The master developer model works because it combines private funding and development expertise with councils’ detailed knowledge of what communities want and need, both now and in the future. It allows partners to build strong ties with existing communities so that they benefit from associated infrastructure and amenity improvements. Ultimately, this approach aligns with the principles of Letwin and Homes England’s strategy, but recognises that meeting their ambitions doesn’t have to rely on local authorities taking sole responsibility for delivery.

Reaching the government’s annual homes target is no easy task and Letwin is right to call for a change in direction.

However, the public sector cannot realistically take on a master developer role in the short term. In comparison, private developers are already adept at doing this, although we acknowledge that it is not always the norm for them to follow this model.

This is a very important point.  You should not underestimate what  cultural shift needed for local authorities to shift toward positive delivery of large sites.  Current local governments skills and processes are base around regulation, written policy, risk management and protecting local political consequences from negative publicity on controversial issues.  They are not based on running PMOs, design management, proactive investment and cash-flow management .  Often  whole generation of senior local government officers have not built or designed anything and capital projects are often designed and managed through frameworks agreements.  Those skilled at writing local plans are often not skilled in disciplines necessary for masterplaning and delivery of large scale communities.   It also requires a different approach, more interdisciplinary, commercially aware from the outset and more geared to interface management and management of design intent.  Mention design intent or interface management to 99% of English planners, at whatever level, you will get eyes glazed over.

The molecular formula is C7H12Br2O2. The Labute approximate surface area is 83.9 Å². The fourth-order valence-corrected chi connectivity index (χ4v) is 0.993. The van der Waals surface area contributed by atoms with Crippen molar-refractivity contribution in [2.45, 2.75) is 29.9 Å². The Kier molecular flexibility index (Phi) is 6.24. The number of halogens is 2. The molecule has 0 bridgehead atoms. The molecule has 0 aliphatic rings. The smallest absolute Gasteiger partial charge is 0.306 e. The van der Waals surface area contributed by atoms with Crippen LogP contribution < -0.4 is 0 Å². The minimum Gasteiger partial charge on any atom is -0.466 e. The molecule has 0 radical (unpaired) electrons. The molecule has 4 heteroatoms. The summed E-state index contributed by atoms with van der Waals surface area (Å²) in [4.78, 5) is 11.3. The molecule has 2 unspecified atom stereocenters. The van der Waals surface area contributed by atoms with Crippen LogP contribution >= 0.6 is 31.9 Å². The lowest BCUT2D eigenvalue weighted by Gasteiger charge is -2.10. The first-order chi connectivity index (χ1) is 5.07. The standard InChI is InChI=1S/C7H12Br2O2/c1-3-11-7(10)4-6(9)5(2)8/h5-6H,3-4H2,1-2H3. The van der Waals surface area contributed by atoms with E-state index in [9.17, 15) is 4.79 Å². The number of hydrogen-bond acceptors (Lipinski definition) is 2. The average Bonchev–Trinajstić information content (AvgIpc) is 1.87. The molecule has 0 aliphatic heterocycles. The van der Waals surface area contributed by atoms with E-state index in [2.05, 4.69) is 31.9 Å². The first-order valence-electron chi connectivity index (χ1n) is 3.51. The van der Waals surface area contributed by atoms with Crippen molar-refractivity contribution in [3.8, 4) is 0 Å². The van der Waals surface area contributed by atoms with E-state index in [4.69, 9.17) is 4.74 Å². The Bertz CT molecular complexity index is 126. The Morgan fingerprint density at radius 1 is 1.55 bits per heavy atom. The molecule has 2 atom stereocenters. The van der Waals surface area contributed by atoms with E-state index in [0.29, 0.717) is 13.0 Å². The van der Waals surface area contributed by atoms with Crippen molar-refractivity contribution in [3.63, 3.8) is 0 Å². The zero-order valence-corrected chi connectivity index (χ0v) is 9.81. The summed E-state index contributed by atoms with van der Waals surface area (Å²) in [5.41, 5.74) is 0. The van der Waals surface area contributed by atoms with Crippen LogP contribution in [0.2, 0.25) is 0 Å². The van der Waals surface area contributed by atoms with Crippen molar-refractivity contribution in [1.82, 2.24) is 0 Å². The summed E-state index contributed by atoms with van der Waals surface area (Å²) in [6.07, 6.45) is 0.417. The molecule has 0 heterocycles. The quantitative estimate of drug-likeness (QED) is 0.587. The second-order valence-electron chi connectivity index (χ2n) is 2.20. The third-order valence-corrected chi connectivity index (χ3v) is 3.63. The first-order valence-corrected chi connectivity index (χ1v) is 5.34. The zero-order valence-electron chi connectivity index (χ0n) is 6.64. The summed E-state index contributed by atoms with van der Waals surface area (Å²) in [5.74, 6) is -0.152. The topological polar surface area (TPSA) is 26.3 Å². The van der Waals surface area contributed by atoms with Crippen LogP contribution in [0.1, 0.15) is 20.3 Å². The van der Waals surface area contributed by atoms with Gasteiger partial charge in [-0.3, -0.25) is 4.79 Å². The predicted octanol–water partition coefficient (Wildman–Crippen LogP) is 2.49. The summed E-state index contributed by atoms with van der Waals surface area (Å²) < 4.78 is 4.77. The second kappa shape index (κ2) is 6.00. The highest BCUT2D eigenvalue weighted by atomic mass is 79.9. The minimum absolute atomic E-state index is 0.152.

But we shouldn’t expect either the private sector to necessarily have these skills.  Private sector led consortium’s  are rarely master developers.  The normal route is land promotion by land promoters and then sale to property developers.  Something as simple a new road to access a large site and the whole chain breaks.  Many large sites such as North of Horsham to take one example had laid fallow for a decade or more because of this gap in the way English Planning works.  Of course areas with development corporations have fared better.  For example South and West of Bedford the former local delivery body pieced together land from 25 landowners to secure the bypass opening up several large sites.  That was abolished and now Bedford has discounted a site to the South of Bedford in Marsden Vale for 6,000 because land assembly, reclamation and building the local distributor road was just too hard for the local planing authority (i suspect a tactical measure just to submit before the NPPF deadline, it will come back as part of the AECOM Arc vision report).